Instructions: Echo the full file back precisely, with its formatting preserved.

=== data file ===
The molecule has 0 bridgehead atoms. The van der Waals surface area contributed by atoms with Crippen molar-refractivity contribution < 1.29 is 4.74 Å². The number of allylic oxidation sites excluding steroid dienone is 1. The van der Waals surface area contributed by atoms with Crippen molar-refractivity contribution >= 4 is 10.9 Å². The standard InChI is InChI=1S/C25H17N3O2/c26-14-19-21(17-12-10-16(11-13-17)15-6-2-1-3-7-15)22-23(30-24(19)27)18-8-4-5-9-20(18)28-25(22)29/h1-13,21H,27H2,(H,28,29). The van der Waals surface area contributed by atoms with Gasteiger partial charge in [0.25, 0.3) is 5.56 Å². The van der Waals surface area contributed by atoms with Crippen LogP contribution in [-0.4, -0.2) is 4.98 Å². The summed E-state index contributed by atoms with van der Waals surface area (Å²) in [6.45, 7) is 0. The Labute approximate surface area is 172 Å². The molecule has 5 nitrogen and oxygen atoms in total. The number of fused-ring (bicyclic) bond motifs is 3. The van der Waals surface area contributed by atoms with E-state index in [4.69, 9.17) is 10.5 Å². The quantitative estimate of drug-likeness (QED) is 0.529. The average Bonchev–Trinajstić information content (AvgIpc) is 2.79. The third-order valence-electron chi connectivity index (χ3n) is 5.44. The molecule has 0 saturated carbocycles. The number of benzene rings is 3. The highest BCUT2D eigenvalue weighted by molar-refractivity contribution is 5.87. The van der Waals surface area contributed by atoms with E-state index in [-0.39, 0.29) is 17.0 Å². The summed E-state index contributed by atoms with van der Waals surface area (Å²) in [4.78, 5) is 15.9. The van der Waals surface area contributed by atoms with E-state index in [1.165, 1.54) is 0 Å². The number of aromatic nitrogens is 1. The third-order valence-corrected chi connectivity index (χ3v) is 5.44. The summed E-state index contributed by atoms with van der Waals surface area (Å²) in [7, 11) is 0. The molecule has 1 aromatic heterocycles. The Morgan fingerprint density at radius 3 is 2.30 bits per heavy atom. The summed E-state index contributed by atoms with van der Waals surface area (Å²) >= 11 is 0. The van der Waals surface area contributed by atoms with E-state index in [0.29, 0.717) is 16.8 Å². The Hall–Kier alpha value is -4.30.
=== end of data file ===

The molecule has 0 bridgehead atoms. The van der Waals surface area contributed by atoms with Crippen molar-refractivity contribution < 1.29 is 4.74 Å². The number of allylic oxidation sites excluding steroid dienone is 1. The van der Waals surface area contributed by atoms with Crippen molar-refractivity contribution >= 4 is 10.9 Å². The standard InChI is InChI=1S/C25H17N3O2/c26-14-19-21(17-12-10-16(11-13-17)15-6-2-1-3-7-15)22-23(30-24(19)27)18-8-4-5-9-20(18)28-25(22)29/h1-13,21H,27H2,(H,28,29). The van der Waals surface area contributed by atoms with Gasteiger partial charge in [0.25, 0.3) is 5.56 Å². The van der Waals surface area contributed by atoms with Crippen LogP contribution in [-0.4, -0.2) is 4.98 Å². The summed E-state index contributed by atoms with van der Waals surface area (Å²) in [6.45, 7) is 0. The Labute approximate surface area is 172 Å². The molecule has 5 nitrogen and oxygen atoms in total. The number of fused-ring (bicyclic) bond motifs is 3. The van der Waals surface area contributed by atoms with E-state index in [4.69, 9.17) is 10.5 Å². The quantitative estimate of drug-likeness (QED) is 0.529. The average Bonchev–Trinajstić information content (AvgIpc) is 2.79. The third-order valence-electron chi connectivity index (χ3n) is 5.44. The molecule has 0 saturated carbocycles. The number of benzene rings is 3. The highest BCUT2D eigenvalue weighted by molar-refractivity contribution is 5.87. The van der Waals surface area contributed by atoms with E-state index in [-0.39, 0.29) is 17.0 Å². The summed E-state index contributed by atoms with van der Waals surface area (Å²) in [4.78, 5) is 15.9. The van der Waals surface area contributed by atoms with E-state index in [1.165, 1.54) is 0 Å². The number of aromatic nitrogens is 1. The third-order valence-corrected chi connectivity index (χ3v) is 5.44. The summed E-state index contributed by atoms with van der Waals surface area (Å²) in [7, 11) is 0. The molecule has 1 aromatic heterocycles. The Morgan fingerprint density at radius 3 is 2.30 bits per heavy atom. The summed E-state index contributed by atoms with van der Waals surface area (Å²) >= 11 is 0. The van der Waals surface area contributed by atoms with E-state index in [0.29, 0.717) is 16.8 Å². The Hall–Kier alpha value is -4.30.